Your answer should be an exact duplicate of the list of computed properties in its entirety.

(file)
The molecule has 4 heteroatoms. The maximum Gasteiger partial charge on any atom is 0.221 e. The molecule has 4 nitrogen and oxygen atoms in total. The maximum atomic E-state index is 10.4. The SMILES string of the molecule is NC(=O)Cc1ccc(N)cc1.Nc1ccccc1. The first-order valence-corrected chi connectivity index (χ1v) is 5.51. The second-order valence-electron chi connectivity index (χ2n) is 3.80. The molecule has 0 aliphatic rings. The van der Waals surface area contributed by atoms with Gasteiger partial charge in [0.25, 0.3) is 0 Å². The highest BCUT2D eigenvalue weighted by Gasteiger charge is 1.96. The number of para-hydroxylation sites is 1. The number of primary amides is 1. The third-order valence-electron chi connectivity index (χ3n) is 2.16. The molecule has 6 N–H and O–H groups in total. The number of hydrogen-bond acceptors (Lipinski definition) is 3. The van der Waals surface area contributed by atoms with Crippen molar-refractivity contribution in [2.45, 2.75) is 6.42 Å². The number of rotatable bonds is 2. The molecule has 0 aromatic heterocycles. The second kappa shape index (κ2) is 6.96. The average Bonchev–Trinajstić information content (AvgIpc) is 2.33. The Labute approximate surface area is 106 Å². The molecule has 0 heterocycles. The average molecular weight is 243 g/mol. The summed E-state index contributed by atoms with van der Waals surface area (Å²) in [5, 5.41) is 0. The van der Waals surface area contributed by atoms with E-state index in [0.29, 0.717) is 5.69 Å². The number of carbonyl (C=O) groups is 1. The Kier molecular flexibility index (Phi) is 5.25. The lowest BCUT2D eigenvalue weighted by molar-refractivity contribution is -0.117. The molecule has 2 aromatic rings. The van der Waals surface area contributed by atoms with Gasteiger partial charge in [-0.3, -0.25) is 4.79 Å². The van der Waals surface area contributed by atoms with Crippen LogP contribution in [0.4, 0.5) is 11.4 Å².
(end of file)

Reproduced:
The molecule has 4 heteroatoms. The maximum Gasteiger partial charge on any atom is 0.221 e. The molecule has 4 nitrogen and oxygen atoms in total. The maximum atomic E-state index is 10.4. The SMILES string of the molecule is NC(=O)Cc1ccc(N)cc1.Nc1ccccc1. The first-order valence-corrected chi connectivity index (χ1v) is 5.51. The second-order valence-electron chi connectivity index (χ2n) is 3.80. The molecule has 0 aliphatic rings. The van der Waals surface area contributed by atoms with Gasteiger partial charge in [0.25, 0.3) is 0 Å². The highest BCUT2D eigenvalue weighted by Gasteiger charge is 1.96. The number of para-hydroxylation sites is 1. The number of primary amides is 1. The third-order valence-electron chi connectivity index (χ3n) is 2.16. The molecule has 6 N–H and O–H groups in total. The number of hydrogen-bond acceptors (Lipinski definition) is 3. The van der Waals surface area contributed by atoms with Crippen molar-refractivity contribution in [2.45, 2.75) is 6.42 Å². The number of rotatable bonds is 2. The molecule has 0 aromatic heterocycles. The second kappa shape index (κ2) is 6.96. The average Bonchev–Trinajstić information content (AvgIpc) is 2.33. The Labute approximate surface area is 106 Å². The molecule has 0 heterocycles. The average molecular weight is 243 g/mol. The summed E-state index contributed by atoms with van der Waals surface area (Å²) in [5, 5.41) is 0. The van der Waals surface area contributed by atoms with E-state index in [0.29, 0.717) is 5.69 Å². The number of carbonyl (C=O) groups is 1. The Kier molecular flexibility index (Phi) is 5.25. The lowest BCUT2D eigenvalue weighted by molar-refractivity contribution is -0.117. The molecule has 2 aromatic rings. The van der Waals surface area contributed by atoms with Gasteiger partial charge in [-0.3, -0.25) is 4.79 Å². The van der Waals surface area contributed by atoms with Crippen LogP contribution in [0.4, 0.5) is 11.4 Å².